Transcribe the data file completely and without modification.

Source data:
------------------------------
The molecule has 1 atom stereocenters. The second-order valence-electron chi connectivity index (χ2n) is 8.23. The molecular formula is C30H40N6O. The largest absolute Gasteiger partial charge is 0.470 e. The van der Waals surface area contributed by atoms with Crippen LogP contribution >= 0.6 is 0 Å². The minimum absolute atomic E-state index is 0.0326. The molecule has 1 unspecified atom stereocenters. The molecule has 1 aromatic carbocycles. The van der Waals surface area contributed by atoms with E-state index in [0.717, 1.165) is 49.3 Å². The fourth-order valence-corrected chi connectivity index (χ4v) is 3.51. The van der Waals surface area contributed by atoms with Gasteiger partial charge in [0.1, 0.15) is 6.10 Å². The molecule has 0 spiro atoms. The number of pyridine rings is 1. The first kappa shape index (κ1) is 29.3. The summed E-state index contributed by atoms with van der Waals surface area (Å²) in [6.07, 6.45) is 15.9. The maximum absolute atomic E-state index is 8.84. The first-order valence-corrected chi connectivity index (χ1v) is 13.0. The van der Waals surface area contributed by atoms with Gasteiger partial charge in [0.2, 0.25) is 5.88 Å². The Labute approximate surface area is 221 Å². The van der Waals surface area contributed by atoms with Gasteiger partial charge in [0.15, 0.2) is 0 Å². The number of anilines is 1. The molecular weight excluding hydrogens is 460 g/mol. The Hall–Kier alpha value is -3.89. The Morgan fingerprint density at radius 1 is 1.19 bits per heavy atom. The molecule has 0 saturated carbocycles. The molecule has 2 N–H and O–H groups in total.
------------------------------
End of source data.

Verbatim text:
The molecule has 1 atom stereocenters. The second-order valence-electron chi connectivity index (χ2n) is 8.23. The molecular formula is C30H40N6O. The largest absolute Gasteiger partial charge is 0.470 e. The van der Waals surface area contributed by atoms with Crippen LogP contribution >= 0.6 is 0 Å². The minimum absolute atomic E-state index is 0.0326. The molecule has 1 unspecified atom stereocenters. The molecule has 1 aromatic carbocycles. The van der Waals surface area contributed by atoms with E-state index in [0.717, 1.165) is 49.3 Å². The fourth-order valence-corrected chi connectivity index (χ4v) is 3.51. The van der Waals surface area contributed by atoms with Gasteiger partial charge in [0.1, 0.15) is 6.10 Å². The molecule has 0 spiro atoms. The number of pyridine rings is 1. The first kappa shape index (κ1) is 29.3. The summed E-state index contributed by atoms with van der Waals surface area (Å²) in [6.07, 6.45) is 15.9. The maximum absolute atomic E-state index is 8.84. The first-order valence-corrected chi connectivity index (χ1v) is 13.0. The van der Waals surface area contributed by atoms with Gasteiger partial charge in [0.2, 0.25) is 5.88 Å². The Labute approximate surface area is 221 Å². The van der Waals surface area contributed by atoms with Gasteiger partial charge in [0.15, 0.2) is 0 Å². The number of anilines is 1. The molecular weight excluding hydrogens is 460 g/mol. The Hall–Kier alpha value is -3.89. The Morgan fingerprint density at radius 1 is 1.19 bits per heavy atom. The molecule has 0 saturated carbocycles. The molecule has 2 N–H and O–H groups in total.